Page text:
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Guest Perspectives: Reflections on Life with Cancer During COVID-19

September 16, 2020

Editor’s note: We invited uterine cancer patient Beth Wesley, from Austin, to share her perspective on living with cancer before and during the COVID-19 pandemic.

Humans, like many other species, are social by nature. I’ve always enjoyed being around people, and before COVID-19, I participated in many social gatherings as a cancer patient.

Curiosity about human behavior, a passion for life in its many forms, and growing things propelled me into 35 years of loving, laughing, and teaching children of all ages and abilities. Along the way, I developed a love of writing poetry, but my greatest joy has been as mother to two lively daughters. After retiring in 2007, I was nanny to my grandson, Luke, until he was school age. In 2013, on our adventure with Luke to the Grand Canyon, I experienced my first symptoms and later diagnosis of uterine cancer. Following treatment, I enjoyed six years of remission before my cancer returned in February 2019 and again in April 2020.

The Art of Falling and Getting Back Up

Prior to the pandemic, someone always came with me during my infusions, a grace never taken for granted. Not having my family with me during two recent emergency hospital stays was especially hard. While there, I reflected on the people passing away in hospitals with no loved ones present. Any treatment has days when social contact is necessarily limited. However, I miss regular potluck dinners with family, spiritual community events, yoga classes, going out with friends, and having others over for tea and chat time. People who are not fighting cancer are feeling many of the same losses.

However, some very grounding elements remain, due, in part, to the way I've learned to view adversity. Resiliency just doesn't happen, and you aren't born with it. I recently read an article that said, the art of falling and getting back up can develop with practice. When I was 7, I rode bareback up and down the Mississippi levee. Falling got easier with practice. I learned to anticipate a fall, plan the best way to roll, assess my condition afterward, and slowly get back up. These lessons helped me through adversities such as miscarriage, divorce, caring for ill and terminal family members, and living with cancer before and during the pandemic.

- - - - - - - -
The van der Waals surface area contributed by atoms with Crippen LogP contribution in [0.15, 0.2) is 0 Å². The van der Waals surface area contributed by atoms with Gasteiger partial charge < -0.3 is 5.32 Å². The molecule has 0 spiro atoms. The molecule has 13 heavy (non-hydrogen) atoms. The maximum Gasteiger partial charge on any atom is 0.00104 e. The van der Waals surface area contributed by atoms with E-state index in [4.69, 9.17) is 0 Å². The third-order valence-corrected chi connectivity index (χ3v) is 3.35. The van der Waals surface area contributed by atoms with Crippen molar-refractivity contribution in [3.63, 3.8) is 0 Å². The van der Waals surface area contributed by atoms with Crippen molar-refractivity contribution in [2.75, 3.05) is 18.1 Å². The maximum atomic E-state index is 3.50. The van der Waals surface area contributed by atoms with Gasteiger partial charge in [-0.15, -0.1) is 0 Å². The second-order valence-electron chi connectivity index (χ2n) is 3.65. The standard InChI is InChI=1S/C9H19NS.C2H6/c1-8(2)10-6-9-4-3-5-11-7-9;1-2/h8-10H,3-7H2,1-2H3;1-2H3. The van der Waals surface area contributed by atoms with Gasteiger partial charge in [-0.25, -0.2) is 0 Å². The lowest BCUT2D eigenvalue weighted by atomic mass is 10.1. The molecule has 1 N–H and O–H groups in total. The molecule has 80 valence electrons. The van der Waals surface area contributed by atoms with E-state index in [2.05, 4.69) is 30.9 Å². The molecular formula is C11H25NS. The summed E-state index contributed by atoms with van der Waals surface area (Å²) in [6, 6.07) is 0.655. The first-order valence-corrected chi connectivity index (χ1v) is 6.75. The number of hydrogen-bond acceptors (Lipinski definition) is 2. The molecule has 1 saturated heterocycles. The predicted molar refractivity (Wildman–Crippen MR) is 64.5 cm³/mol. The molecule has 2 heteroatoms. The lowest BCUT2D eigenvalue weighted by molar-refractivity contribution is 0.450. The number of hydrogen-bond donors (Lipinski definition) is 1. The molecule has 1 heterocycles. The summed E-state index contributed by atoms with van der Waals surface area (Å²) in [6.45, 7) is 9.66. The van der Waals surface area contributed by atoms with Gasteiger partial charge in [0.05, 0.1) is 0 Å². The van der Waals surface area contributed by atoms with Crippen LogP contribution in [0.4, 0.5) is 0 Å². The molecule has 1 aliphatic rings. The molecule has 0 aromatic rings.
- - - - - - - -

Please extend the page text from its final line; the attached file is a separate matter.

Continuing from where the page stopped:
Finding Seeds of Possibilities

Acknowledgment of realities that impact my inner and outer worlds is the first step toward goal setting, planning for the best outcomes, acting, self-monitoring, and moving toward goals. Lack of in-person social contact has pressed me to tap into resources that were already present but shadowed by distractions, like entertainment, screen time, and online searches for the best cuisines.

Lack of in-person social contact has pressed me to tap into resources that were already present but shadowed by distractions, like entertainment, screen time, and online searches for the best cuisines."

Counseling has been important at critical times as an adult, but the foundation of my support as a cancer patient has been my gynecologic oncologist, Paul Loar, M.D., FACOG, and my care team at Texas Oncology–Austin North Suite 300. This exceptional doctor has given his heartfelt understanding, respect, and expertise throughout my cancer journey, adding a quality of life that allows me to celebrate and help lift up others.

An invisible enemy, COVID-19 has upended lives around the world and added a layer of social isolation for many cancer patients. Yet, it made me refocus, strengthened my resolve to maintain social relationships, virtually for now, and be disciplined about staying as healthy as possible. It enabled me to thrive through creativity, meditation, and gardening. It's an opportunity to nurture resilience by accepting “what is” and finding seeds of possibilities that are within plain sight.

The information included in this testimonial is based on one patient’s unique experience and is not intended to represent all patient outcomes or expectations.

For upcoming webinars visit www.TexasOncologyFoundation.org.